Ecuador is at its best from June through September; the rest of the year
is "rainy season" and it can be somewhat chilly and damp in higher
elevations. The mountains of Peru dry out a little sooner, with April
through October being the best time to visit.
Peru is nearly as large as Alaska, home to more than 27 million people,
and contains some of the most interesting historical sites in South
America. Nearly everyone who goes to the Galapagos visits Machu Picchu
in southern Peru in the same trip because they're in the same
neighborhood. In terms of geographical distance this is a bit like
deciding that as long as you're going to Seattle you might as well see
It is almost impossible to avoid flying into the sprawling capital city
of Lima, home to nearly one third of Peru's population, and spending at
least one night here. Lima has good museums and important colonial
architecture. Stay in Miraflores, the rich Peruvians' suburb, and go to
the movies in the shopping mall built into the seaside cliffs. I stayed
in the Hotel Jose Antonio, Avenida 28 de Julio 398, and it was perfectly
pleasant with helpful staff. One good thing about Lima is that it is at
sea level so altitude sickness is not an issue.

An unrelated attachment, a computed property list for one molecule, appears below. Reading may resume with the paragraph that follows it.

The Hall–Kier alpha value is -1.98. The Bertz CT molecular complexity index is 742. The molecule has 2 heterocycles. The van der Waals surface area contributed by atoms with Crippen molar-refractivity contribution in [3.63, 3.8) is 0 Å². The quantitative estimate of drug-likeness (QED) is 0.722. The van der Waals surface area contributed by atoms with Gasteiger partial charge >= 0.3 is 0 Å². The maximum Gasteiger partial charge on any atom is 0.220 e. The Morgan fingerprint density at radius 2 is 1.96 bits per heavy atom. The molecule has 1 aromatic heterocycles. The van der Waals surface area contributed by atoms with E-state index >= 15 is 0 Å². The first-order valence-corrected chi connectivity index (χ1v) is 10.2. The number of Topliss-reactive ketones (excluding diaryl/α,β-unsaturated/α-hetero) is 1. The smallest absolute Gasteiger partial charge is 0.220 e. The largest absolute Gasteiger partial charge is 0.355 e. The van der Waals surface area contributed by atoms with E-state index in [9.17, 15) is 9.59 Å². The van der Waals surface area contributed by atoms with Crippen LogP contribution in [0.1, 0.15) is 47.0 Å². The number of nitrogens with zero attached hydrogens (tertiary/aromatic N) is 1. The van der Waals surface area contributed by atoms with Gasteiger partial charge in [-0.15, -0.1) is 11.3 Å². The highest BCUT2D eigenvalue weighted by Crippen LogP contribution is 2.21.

Lima has a reputation for crime so it is best to take taxis at night and
hire a tourist guide if you are going to walk around with an
This is what draws everyone to Peru. Machu Picchu was a lost city of
the Incas until 1911 when Yale professor Hiram Bingham began clearing
the jungle around it. Machu Picchu is a bit to low in elevation to have
been ideally suited for growing crops and other standard Inca
activities. It might have been a seasonal retreat for high-ranking
Incas. Despite the fact that Machu Picchu is not all that typical of
Inca lifestyle it is well preserved and in a mysterious location so it
is where all the tourists want to go.
Access is via a short flight to
Cusco, a brutal 11,000' above sea level, then a train ride through the
Urubamba Valley (9,000' above sea level) for about four hours until you
reach the town of Aguas Calientes, only 6500' above sea level. You
might be tempted to rest for a few days in Cusco before proceeding to
Machu Picchu but if you have started in Lima it is much better to rush
as quickly as possible to the lower elevations of Machu Picchu and then
come back up towards Cusco as you acclimate.
If you want to make reservations far in advance and pay $500+ per night
you can stay in the Macu Picchu Sanctuary Lodge, at 8000' above sea
level and right next to the ruin. Otherwise you'll stay in the town of
Aguas Calientes and take a bus up to Machu Picchu. Unless you are
acclimated to the high altitude you'll probably sleep better in Aguas
Calientes and the town has a lot more going on than the ruin. There is
a lively public plaza, shops, a choice of restaurants, and hotels